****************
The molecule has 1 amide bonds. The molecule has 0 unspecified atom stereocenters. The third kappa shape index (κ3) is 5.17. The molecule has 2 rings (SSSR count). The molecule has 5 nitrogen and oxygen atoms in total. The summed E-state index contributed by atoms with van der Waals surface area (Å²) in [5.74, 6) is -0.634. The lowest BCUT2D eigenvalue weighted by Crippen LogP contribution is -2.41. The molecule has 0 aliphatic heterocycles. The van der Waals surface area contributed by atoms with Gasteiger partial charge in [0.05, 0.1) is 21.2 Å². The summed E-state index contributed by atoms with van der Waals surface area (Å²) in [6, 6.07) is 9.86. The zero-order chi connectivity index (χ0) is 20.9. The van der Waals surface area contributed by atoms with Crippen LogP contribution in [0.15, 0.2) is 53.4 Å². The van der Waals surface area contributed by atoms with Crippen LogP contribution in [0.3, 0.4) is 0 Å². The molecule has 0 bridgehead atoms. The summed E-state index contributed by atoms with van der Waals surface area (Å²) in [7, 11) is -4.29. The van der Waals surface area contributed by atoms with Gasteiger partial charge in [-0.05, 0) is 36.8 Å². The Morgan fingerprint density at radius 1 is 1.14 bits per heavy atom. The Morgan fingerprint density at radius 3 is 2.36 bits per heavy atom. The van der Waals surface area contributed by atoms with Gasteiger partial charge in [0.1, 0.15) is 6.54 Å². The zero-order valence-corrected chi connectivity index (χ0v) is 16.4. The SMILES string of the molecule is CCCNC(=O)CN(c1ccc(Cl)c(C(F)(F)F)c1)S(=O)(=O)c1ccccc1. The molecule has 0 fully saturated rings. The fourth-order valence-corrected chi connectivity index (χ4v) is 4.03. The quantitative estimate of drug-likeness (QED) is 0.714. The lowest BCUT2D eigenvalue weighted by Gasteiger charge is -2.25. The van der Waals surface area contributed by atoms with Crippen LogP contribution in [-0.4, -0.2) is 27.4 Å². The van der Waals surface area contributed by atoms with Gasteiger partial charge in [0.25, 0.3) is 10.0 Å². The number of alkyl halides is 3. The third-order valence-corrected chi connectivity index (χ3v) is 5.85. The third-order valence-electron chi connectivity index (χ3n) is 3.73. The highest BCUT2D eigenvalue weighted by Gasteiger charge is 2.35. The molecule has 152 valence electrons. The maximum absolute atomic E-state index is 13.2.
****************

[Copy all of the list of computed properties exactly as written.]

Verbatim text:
The molecule has 1 amide bonds. The molecule has 0 unspecified atom stereocenters. The third kappa shape index (κ3) is 5.17. The molecule has 2 rings (SSSR count). The molecule has 5 nitrogen and oxygen atoms in total. The summed E-state index contributed by atoms with van der Waals surface area (Å²) in [5.74, 6) is -0.634. The lowest BCUT2D eigenvalue weighted by Crippen LogP contribution is -2.41. The molecule has 0 aliphatic heterocycles. The van der Waals surface area contributed by atoms with Gasteiger partial charge in [0.05, 0.1) is 21.2 Å². The summed E-state index contributed by atoms with van der Waals surface area (Å²) in [6, 6.07) is 9.86. The zero-order chi connectivity index (χ0) is 20.9. The van der Waals surface area contributed by atoms with Crippen LogP contribution in [0.15, 0.2) is 53.4 Å². The van der Waals surface area contributed by atoms with Crippen LogP contribution in [0.3, 0.4) is 0 Å². The molecule has 0 bridgehead atoms. The summed E-state index contributed by atoms with van der Waals surface area (Å²) in [7, 11) is -4.29. The van der Waals surface area contributed by atoms with Gasteiger partial charge in [-0.05, 0) is 36.8 Å². The Morgan fingerprint density at radius 1 is 1.14 bits per heavy atom. The Morgan fingerprint density at radius 3 is 2.36 bits per heavy atom. The van der Waals surface area contributed by atoms with Gasteiger partial charge in [0.1, 0.15) is 6.54 Å². The zero-order valence-corrected chi connectivity index (χ0v) is 16.4. The SMILES string of the molecule is CCCNC(=O)CN(c1ccc(Cl)c(C(F)(F)F)c1)S(=O)(=O)c1ccccc1. The molecule has 0 fully saturated rings. The fourth-order valence-corrected chi connectivity index (χ4v) is 4.03. The quantitative estimate of drug-likeness (QED) is 0.714. The lowest BCUT2D eigenvalue weighted by Gasteiger charge is -2.25. The van der Waals surface area contributed by atoms with Crippen LogP contribution in [-0.4, -0.2) is 27.4 Å². The van der Waals surface area contributed by atoms with Gasteiger partial charge in [0.25, 0.3) is 10.0 Å². The number of alkyl halides is 3. The third-order valence-corrected chi connectivity index (χ3v) is 5.85. The third-order valence-electron chi connectivity index (χ3n) is 3.73. The highest BCUT2D eigenvalue weighted by Gasteiger charge is 2.35. The molecule has 152 valence electrons. The maximum absolute atomic E-state index is 13.2.